Birth Story: Part III

Once I was hooked-up to the Pictocin, my contractions really started to pick-up.  By pick-up, we're talking every 30 to 90 seconds.  Thankfully, they didn't last more than 30 to 45 seconds.  Because they were short, they were manageable.  When the Pitocin was started, I was in the hospital bed.  And there I had to remain until Evil Night Nurse Katie was satisfied that I wouldn't react badly.  Every once and a while, Liam's heart rate would still drop.  I could tell this was really making Evil Night Nurse Katie nervous.  Her poker face sucked.

Laboring in the bed was horrible. There was no way to get comfortable, and I felt completely confined. Evil Night Nurse Katie had me laying on my side to help with Liam's heart rate.  My left side completely fell asleep.  I asked to switch to my right.  And then that side completely fell asleep.  She also had me wearing the oxygen mask.  I wore this mask for the rest of my labor, only taking it off a few times.  The mask made breathing through contractions more complicated.  And it smelled like plastic, which was awesome since my nose was buried in it. With each contraction, I would grip handles on the side of the bed and concentrate on breathing and relaxing the rest of my body.  During my third trimester, I created a "labor and delivery" mix on my iPod.  Thank goodness for that music.  Everything online said to make a mix of calm, soothing music, but I knew better.  I needed happy music. So I made a mix of John Mayer, Florence and the Machine, all three Twilight sound tracks, The Postal Service, Sara Barellias, Colbie Calait, and the like.  Best decision ever.  There were multiple times that I was singing in-between contractions. 

At 6:22 am, I was allowed to move to the birthing ball.  A-M-A-Z-I-N-G. Before I sat on it, Evil Night Nurse Katie put a puppy pad under it and draped puppy pads over it.  I don't know if you knew this, but you leak a lot during (and after) labor.  Each internal exam produces bloody gloves. And don't even get my started on the fluids. 

When I got on the birthing ball, the Pitocin was also turned down.  My contractions were on-top of each other, and it was obvious that my body was taking over.  Josh's notes in the notebook say, "Contractions are more frequent and more painful."  True, but the birthing ball made them SO much easier to manage.  It was positioned right next to the bed.  Close enough for me to rest my arms and head on the bed.  In between contractions, I was upright and rocking back and forth.  During contractions I either put my head down on the bed and rocked or rolled my head back and rocked.  All the while, Josh was standing behind me so I could lean back if needed.  I didn't want my shoulders or feet massaged during each contraction.  I only wanted my head rubbed/scratched.  It really helped to relax me.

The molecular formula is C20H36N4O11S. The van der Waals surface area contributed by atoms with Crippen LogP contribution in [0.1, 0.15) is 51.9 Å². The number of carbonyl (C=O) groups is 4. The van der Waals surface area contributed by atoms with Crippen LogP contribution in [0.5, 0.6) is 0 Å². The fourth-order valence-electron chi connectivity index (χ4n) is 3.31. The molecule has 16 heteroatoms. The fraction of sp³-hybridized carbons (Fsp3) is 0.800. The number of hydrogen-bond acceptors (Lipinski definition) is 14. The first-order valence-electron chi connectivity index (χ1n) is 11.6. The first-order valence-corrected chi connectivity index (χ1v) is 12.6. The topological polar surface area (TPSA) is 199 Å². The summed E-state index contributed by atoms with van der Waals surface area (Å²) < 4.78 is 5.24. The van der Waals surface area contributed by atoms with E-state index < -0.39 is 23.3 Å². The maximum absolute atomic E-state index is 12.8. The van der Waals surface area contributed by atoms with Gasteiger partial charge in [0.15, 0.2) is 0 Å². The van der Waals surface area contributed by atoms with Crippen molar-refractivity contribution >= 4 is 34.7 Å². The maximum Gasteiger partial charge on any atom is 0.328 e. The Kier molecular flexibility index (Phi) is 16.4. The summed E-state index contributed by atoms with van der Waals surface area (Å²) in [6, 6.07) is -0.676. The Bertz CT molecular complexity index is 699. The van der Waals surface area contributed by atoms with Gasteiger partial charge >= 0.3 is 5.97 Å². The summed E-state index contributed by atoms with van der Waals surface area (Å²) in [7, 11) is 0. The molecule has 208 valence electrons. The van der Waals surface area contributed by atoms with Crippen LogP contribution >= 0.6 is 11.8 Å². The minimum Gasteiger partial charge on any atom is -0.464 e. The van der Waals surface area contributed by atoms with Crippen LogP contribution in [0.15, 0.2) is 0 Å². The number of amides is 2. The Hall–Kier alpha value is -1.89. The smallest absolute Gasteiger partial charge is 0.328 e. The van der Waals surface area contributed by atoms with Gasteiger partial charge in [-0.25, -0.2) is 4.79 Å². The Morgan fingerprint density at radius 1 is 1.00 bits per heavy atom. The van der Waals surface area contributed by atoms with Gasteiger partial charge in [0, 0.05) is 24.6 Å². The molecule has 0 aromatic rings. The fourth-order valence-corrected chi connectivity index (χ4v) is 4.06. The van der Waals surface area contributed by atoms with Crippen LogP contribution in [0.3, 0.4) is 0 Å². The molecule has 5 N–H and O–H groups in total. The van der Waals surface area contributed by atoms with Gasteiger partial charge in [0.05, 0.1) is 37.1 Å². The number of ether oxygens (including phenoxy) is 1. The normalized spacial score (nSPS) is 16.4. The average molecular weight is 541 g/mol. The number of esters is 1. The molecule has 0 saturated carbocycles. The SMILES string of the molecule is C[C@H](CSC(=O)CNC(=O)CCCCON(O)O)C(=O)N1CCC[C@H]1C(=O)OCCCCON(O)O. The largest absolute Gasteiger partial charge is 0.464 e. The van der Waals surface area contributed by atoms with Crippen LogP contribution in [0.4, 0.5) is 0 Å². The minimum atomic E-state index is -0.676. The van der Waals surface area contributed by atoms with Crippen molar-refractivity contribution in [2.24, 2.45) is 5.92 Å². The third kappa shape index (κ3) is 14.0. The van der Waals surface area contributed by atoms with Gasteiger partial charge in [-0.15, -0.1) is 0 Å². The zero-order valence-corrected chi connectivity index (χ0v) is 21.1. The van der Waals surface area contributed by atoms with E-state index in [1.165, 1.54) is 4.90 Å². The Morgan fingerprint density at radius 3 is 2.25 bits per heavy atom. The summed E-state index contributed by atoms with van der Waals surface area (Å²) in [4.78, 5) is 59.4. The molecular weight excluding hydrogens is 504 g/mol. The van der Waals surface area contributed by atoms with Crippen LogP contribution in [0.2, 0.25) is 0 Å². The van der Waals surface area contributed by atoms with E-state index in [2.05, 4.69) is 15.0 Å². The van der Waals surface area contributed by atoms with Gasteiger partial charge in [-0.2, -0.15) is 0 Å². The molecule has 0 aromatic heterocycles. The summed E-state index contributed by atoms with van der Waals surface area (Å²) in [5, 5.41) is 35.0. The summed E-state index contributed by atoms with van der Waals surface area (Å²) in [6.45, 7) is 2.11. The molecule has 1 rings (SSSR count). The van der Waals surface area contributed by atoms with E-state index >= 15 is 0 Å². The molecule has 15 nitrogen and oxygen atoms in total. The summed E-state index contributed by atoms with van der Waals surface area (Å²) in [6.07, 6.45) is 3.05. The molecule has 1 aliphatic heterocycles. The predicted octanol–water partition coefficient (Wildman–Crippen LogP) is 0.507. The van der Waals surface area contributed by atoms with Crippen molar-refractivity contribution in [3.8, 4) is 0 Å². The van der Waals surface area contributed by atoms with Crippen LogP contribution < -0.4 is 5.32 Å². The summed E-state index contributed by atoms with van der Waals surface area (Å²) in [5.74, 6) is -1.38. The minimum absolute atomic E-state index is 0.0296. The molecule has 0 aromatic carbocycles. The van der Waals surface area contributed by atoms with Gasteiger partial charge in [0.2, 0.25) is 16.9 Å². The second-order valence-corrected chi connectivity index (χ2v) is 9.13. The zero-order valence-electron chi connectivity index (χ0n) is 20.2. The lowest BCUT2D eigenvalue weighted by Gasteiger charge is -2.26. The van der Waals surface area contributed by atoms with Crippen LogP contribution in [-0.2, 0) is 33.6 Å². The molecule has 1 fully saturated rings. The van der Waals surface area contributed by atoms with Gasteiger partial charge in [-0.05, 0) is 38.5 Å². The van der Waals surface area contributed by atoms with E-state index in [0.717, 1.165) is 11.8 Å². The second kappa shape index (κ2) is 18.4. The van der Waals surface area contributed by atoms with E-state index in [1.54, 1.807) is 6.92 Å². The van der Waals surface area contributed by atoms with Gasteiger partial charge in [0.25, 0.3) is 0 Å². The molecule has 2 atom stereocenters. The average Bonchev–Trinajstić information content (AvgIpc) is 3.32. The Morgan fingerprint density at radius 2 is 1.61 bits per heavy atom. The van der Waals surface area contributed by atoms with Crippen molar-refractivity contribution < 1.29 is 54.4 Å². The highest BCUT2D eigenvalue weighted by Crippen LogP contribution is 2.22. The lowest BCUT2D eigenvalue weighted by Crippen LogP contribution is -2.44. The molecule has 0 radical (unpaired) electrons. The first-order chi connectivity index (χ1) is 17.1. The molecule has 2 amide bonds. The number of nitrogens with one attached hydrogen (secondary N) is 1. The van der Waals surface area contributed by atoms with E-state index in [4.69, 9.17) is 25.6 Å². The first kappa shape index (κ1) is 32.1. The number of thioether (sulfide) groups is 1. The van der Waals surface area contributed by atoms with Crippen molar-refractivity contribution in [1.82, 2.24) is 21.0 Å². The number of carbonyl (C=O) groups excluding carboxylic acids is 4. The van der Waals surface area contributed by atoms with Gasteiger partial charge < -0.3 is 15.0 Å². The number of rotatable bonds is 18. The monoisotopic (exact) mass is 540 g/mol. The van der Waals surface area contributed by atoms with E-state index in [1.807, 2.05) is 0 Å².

In our birth class, the teacher told us about how contractions come on like a wave, peak, and then fade to nothing.  It's SO true.  They really did come on like a wave, starting small and growing.  And when it was done, it was done.  No pain.  Nothing.  Maybe some pressure if you were farther along in labor and the baby was dropped.  The worst part about the contractions was that they were ON TOP of each other.  The pain was manageable.  But the frequency was wearing on me.

Since me and Liam needed to be monitored at all times, I couldn't leave the bed to use the bathroom. Josh's note in the notebook says, "6:40 am: First attempt at the bed pan: FAIL."  There was never a second attempt. Major stage fright.  Peeing in a bed pan in front of my husband and a nurse - no dice. Eventually, a catheter was used to drain my urine.  And then a Foley bag a while later when my doctor realized that I produce A LOT of urine.

At 7:00 am there was a nurse change and Awesome Nurse Pam came back, as promised.  Man was I glad to see her smiling face.  She changed our "plan for today" on the white board to "Welcome Liam!"  That's when it hit me that this was really happening.


Natalie said...

Wow. So awesome, Betsy. Thanks for sharing this... can't wait to read part IV.

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